Grocery store employees in Winter Park and nearby Kissimmee also recently tested positive for the virus, prompting Publix and Walmart employees to be required to wear masks as of yesterday. And then there’s also the whole Jacksonville beaches thing and, gulp, its next-door neighbor Georgia, so, yeah, things are definitely a ways away from returning to normal.


There are plenty of schools of thought regarding what these parks could look like when they reopen, but at long last, we finally have something to sink our desperate teeth into, thanks to Universal Orlando Resort. The Florida theme park sent a survey earlier this week in hopes of taking the temperature on, well, taking temperatures, and it’s telling of what it may feel like to be at a theme park in a post-COVID world.

Annual Passholders were asked to opine about a series of hypothetical changes to Universal Orlando Resort’s two theme parks, gauging how comfortable they’d be with social distancing, safety precautions, and other changes to previously standard protocol.

Hypothetical questions included ranking how people would feel if Universal required masks for visitors and employees, if it limited attendance by 25, 50, or even 75 percent, or if it completely closed indoor attractions. Some survey questions pointed toward restricted direct contact, like implementing touch-free payment, eliminating self-serve food and beverage, and suspending security X-ray conveyor belts, while others focused directly on testing, inquiring what park-goers think about temperature checks, and/or daily rapid COVID-19 tests for guests and/or employees.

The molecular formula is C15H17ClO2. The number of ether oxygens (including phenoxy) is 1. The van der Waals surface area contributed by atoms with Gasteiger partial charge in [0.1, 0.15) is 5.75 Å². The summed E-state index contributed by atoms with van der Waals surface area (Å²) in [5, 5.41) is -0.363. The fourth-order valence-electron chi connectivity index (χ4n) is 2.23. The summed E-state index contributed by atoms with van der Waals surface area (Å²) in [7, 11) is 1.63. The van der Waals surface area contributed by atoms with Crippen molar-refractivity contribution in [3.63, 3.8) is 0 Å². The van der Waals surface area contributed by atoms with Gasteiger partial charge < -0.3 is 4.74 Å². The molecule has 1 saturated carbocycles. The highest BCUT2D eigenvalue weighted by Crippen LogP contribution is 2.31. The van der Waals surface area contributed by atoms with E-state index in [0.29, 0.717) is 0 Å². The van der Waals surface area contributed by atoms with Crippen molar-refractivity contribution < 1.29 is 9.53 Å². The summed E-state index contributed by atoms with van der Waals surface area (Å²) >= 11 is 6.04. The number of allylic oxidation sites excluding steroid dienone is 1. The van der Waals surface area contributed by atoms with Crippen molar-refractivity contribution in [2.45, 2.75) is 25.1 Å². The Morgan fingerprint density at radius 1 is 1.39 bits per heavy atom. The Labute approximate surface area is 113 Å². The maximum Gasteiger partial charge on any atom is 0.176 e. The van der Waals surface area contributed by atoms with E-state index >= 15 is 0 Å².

With survey questions going as far as to gauge opinions on eliminating parades and nighttime shows, adding virtual queues for nearly all rides, and having rides wiped down after every single use, it’s clear Universal is considering vast changes for what’s ahead, even if a small portion of these actually come to fruition.

Either way, this survey, as I’m choosing to interpret it, is a really good sign. A glimmer of hope, even. Not only does it mean that the theme park is working toward a solution — and floating a few prospects our way to gauge our comfort level — but it normalizes many safety standards that may have felt unfathomable last month. The more we talk about temperature checks or hear of masks being required in businesses across the country, the more commonplace this all becomes.

Case in point: When I first read these survey questions, I recoiled, fearing that I wouldn't want to visit a theme park where every interaction signaled to me that something was looming. Taking extreme measures to keep theme parks in line with COVID-19 regulations is antithetical to much of why these places exist — the escapism, the immersion, the clear indicators that we are somewhere fantastical, fun, and safe — but after thinking about it, I’ve completely changed my mind.

I appreciate how conscientious these parks are being in this new world, on both the guest and employee fronts. It’s not a doomsday protocol but a change to the status quo with our safety at the forefront; they're just reading the room in lieu of mindlessly filling in its available space.